Discussion Papers

Discussion Paper No. 97
May 16, 2018

How Do Sellers Benefit From Buy-It-Now Prices in Ebay Auctions? — an Experimental Investigation

Authors:

Grebe, Tim ()
Ivanova-Stenzel, Radosveta (TU Berlin)
Kröger, Sabine (Laval University)

Abstract:

In Buy-It-Now (BIN, hereafter) auctions, sellers can make a "take-it-or-leave-it" price offer (BIN price) prior to an auction. We analyse experimentally how eBay sellers set BIN prices and whether they benefit from offering them. Using the real eBay environment in the laboratory, we find that the eBay auction format supports deviations from truthful bidding leading to auction prices substantially below those expected in second-price auctions. Our results reveal that the observed price deviations are not an artefact due to the existence of the BIN price, rather a consequence of the specific features of the eBay-auction format - a mixture between sealed-bid and open second-price auction with a fixed end-time. Moreover, we find that information available on eBay can be used as indicator for the price deviation and that sellers respond strategically to this information. Seller risk aversion does not affect BIN prices and more experienced sellers ask for higher BIN prices. The introduction of BIN prices to eBay auctions has an enhancing effect: the eBay BIN auction is more efficient and generates significantly higher revenue compared to a standard eBay auction without a BIN price.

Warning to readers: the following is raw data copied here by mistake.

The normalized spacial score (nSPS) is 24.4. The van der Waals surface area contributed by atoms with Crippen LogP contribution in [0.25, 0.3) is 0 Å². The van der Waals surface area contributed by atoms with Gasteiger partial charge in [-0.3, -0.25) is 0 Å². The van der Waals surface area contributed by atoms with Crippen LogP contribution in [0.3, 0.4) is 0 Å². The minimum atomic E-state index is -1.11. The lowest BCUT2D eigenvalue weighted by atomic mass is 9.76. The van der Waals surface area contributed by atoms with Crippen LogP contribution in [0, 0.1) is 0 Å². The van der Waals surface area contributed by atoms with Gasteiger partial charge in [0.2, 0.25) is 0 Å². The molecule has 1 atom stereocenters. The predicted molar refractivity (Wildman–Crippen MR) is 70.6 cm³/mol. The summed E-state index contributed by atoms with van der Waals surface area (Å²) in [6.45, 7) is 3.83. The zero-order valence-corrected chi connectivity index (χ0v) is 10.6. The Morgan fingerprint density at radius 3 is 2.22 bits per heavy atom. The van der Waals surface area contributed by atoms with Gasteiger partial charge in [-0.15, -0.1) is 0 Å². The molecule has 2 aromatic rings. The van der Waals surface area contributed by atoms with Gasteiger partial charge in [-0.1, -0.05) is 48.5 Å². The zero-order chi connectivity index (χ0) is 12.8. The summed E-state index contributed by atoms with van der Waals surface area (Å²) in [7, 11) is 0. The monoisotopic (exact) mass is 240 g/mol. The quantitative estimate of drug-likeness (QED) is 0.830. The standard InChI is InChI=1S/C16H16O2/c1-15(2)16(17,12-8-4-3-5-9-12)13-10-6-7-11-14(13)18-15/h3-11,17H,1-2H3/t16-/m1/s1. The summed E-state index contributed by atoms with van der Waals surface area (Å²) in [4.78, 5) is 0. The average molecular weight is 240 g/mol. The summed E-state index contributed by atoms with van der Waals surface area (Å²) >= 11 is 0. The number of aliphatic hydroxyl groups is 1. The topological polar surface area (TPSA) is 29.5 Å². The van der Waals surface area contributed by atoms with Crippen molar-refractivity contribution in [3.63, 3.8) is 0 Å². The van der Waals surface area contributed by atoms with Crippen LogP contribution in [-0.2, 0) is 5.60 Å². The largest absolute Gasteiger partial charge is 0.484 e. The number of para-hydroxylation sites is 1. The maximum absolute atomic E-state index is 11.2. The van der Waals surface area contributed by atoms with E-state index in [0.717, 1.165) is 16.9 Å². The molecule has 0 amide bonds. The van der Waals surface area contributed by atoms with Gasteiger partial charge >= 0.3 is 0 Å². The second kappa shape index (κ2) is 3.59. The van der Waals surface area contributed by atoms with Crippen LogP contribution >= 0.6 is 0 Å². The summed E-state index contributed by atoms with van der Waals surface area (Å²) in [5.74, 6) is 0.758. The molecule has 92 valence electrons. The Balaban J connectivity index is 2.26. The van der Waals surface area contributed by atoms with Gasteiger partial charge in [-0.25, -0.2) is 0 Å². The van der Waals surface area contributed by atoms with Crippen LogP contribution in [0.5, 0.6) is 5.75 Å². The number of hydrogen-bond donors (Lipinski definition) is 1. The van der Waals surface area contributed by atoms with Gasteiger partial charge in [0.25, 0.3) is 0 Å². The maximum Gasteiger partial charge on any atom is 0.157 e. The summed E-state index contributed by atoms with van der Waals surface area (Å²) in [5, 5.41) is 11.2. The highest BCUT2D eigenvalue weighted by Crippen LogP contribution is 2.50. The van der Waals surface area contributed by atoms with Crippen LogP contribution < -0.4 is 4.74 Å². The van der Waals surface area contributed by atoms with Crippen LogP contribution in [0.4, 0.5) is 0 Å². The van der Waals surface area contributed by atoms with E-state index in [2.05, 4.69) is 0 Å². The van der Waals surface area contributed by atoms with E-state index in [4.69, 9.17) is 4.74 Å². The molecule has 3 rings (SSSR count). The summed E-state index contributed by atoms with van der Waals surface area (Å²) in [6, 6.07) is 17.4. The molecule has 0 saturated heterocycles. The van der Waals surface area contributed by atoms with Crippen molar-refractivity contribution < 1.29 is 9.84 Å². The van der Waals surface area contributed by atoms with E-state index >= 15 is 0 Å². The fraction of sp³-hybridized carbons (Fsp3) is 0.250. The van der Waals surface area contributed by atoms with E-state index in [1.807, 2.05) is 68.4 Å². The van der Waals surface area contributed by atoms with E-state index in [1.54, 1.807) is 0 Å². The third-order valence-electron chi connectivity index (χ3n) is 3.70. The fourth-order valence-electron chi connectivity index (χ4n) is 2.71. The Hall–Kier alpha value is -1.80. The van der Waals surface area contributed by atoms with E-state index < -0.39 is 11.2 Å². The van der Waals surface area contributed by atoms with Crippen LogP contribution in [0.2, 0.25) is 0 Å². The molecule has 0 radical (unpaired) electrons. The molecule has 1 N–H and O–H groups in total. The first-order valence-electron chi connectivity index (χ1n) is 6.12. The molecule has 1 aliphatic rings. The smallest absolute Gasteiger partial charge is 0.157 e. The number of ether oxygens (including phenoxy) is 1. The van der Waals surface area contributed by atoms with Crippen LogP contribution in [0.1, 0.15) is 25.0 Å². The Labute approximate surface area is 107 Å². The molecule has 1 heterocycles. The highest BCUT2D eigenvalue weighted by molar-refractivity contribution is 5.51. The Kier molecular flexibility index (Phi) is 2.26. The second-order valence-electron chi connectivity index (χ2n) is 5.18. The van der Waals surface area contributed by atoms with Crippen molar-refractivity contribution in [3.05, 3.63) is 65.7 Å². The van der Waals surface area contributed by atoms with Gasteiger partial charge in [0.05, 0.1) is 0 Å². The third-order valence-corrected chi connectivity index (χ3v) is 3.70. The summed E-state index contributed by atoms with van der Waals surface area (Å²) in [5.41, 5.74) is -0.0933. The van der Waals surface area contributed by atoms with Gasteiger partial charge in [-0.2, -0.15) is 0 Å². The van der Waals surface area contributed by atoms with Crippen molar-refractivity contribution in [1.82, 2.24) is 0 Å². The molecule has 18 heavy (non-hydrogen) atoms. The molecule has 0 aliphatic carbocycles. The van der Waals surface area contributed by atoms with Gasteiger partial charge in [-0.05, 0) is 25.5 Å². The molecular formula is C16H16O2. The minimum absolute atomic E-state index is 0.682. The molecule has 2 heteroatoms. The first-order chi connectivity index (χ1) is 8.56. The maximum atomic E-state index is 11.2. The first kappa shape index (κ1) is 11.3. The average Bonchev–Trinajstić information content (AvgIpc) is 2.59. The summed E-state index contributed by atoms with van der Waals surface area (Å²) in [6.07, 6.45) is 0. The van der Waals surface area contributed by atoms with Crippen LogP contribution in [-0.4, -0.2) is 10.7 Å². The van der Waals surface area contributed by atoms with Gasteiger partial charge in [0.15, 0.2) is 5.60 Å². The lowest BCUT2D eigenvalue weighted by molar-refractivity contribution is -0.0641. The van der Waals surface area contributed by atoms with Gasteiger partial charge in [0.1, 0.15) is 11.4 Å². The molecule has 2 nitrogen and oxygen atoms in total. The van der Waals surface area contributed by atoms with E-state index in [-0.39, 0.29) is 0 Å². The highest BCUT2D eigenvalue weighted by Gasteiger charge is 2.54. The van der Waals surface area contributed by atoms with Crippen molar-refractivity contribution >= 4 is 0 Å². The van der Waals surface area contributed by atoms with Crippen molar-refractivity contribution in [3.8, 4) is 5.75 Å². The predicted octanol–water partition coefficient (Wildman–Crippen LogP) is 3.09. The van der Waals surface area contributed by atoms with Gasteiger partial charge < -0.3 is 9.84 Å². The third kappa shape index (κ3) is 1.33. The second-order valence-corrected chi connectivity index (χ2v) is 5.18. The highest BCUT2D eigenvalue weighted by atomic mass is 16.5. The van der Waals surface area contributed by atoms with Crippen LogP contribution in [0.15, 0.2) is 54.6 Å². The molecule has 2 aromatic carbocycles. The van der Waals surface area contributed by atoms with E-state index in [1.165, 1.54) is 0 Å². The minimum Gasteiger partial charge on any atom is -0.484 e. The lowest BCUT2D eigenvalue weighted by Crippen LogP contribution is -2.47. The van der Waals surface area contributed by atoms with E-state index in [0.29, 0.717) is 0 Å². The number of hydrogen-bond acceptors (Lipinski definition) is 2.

Keywords:

experience; online markets; ebay; bin price; private value; experiment

JEL-Classification:

C72; C91; D44; D82; L01

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Discussion Paper No. 96
May 16, 2018

God Does Not Play Dice, but Do We?
On the Determinism of Choice in Long-Run Interactions

Authors:
Backhaus, Teresa (WZB)
Breitmoser, Yves (HU Berlin)
Abstract: